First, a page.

Want to stir the pot amongst social media campaigners and their managers? Start a conversation with them (preferably when you’re all in the same room) about how they measure social media efforts. “Tell me,” for instance, “how you show the ROI of this work.”
Perhaps you’ll enter a coherent dialog on social media ROI across the organization (though we doubt it). If so, chances are good that the metrics discussed will be things like number of fans/followers/likes, number of comments, “people listening,” retweets and shares. You may get more programmatic correlations such as amount of money raised through Facebook or people that clicked a Pinterest link, came to the website and subscribed to the email list.
These numbers, however, say little about the value our work is adding to the life of the person at the other end of that like.
Most metrics are about us
The thing is, our social media metrics (heck, even our email and web metrics) are almost entirely about us, the organization. We assess our value and power by the number of fans, followers, subscribers as well as letters signed and cash in the door. And this informs our resource planning, staffing, program evaluation.
This is not terrible (at least not the cash in the door part). Â These are informative data points if used in context.
But these are one-way relationship measurements. It’s as though we’re just in the business of selling shirts and all that matters is getting more customers in the door so we can sell more shirts.
But if I’m interested in sticking around as a company I really want to know what people think of the my shirts. How did it fit? Did it shrink in the wash? Did it fall apart? Â Do you love it? Will you buy another one? Has it done the job?
How do nonprofits measure the value they are bringing to people’s lives? How do we get beyond discussions of tactics for getting more likes, retweets and impressions and move to learning about what is impacting people and creating the power to change communities?Â
We must be able to clearly state how what we do relates to people’s lives. We need to understand precisely how our work matters to people before we can measure how we have helped people change their lives.
If you provide a direct service such as meals to the elderly, job training, or a bed for the homeless then you can measure the amount of such service provided. When it comes to social media, look for measures that tie your use of social media as closely as possible to that service. How many people knew about or took advantage of help based on social media? Look at social media metrics but also at client data. How did your organization’s use of social media affect use of services by your clients or audience?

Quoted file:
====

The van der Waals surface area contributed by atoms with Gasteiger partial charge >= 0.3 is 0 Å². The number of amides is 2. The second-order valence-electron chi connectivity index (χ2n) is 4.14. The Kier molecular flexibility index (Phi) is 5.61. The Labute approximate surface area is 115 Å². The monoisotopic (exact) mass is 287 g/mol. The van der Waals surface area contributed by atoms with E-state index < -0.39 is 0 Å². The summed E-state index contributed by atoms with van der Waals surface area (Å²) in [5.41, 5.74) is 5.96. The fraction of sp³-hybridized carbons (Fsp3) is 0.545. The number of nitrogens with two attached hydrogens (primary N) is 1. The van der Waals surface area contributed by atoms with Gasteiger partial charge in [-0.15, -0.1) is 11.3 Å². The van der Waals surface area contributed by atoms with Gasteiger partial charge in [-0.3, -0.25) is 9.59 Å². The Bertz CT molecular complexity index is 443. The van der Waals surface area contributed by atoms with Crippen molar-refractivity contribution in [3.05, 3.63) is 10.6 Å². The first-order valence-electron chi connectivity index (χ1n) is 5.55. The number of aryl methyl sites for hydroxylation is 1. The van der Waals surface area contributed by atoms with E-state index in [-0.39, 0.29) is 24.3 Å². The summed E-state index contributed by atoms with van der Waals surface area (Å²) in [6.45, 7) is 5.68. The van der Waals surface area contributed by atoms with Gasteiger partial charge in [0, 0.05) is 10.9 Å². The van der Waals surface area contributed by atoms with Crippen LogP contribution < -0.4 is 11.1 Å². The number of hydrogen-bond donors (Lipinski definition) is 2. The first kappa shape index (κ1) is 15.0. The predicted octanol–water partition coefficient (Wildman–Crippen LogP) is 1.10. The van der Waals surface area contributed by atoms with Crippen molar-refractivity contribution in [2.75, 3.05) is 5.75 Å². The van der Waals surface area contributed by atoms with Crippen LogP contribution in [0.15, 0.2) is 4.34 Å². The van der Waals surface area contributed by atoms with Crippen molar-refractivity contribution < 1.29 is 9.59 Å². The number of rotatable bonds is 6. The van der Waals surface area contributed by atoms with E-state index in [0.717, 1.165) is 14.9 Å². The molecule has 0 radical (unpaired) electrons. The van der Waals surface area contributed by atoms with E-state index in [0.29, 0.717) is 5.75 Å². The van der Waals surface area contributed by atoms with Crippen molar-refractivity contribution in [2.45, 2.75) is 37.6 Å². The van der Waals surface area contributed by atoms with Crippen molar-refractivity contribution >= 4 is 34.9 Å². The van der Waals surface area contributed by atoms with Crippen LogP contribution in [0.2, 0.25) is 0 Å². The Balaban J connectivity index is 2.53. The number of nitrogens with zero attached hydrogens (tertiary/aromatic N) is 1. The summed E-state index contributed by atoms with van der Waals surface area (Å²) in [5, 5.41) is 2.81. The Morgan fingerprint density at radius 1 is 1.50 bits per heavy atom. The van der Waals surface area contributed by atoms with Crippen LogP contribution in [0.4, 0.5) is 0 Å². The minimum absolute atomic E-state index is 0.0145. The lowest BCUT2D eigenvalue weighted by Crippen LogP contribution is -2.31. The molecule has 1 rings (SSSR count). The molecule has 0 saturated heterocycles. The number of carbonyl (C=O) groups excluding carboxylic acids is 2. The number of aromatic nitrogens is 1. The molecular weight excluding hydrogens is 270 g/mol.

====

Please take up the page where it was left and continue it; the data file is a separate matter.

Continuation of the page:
Organizations that provide primarily advocacy services have a trickier time measuring benefit to audience and as a result use primarily indirect metrics. They infer from likes and shares that the audience is valuing (or not) their social media. These organizations, too, should directly and regularly query followers/supporters about the impact of social media on their actions and views.
Culture of community support
But advocacy organizations could also more directly seek guidance from social media about what advocates need, want, could use to help them be more effective. Social media (and email and the web) is an opportunity to have a direct conversation with the people that matter most to your work (and, no, we’re not talking about legislators or even your staff): your members, donors and activists.
Here are some guiding principles for helping your community:
- Be deliberate about asking them what they need to be better advocates;
- Provide what they ask for and test it, measure results and share feedback;
- Be transparent with your community: share your intent and learning openly;
- Identify and track people as they become more engaged (as well as the actions that they take to get there); and
- Create a culture that encourages sharing advocacy stories, not just rants or odes of support. Instead of “great job” or “this guy stinks” we should strive to hear “this is what I did and here’s what happened.” (And if/when we get those stories, thank the people that share them.)
Focusing on how the community can become better advocates and supporters of one another will build and spread power, create longer lasting change, and take advantage of the interactive nature of current communications channels.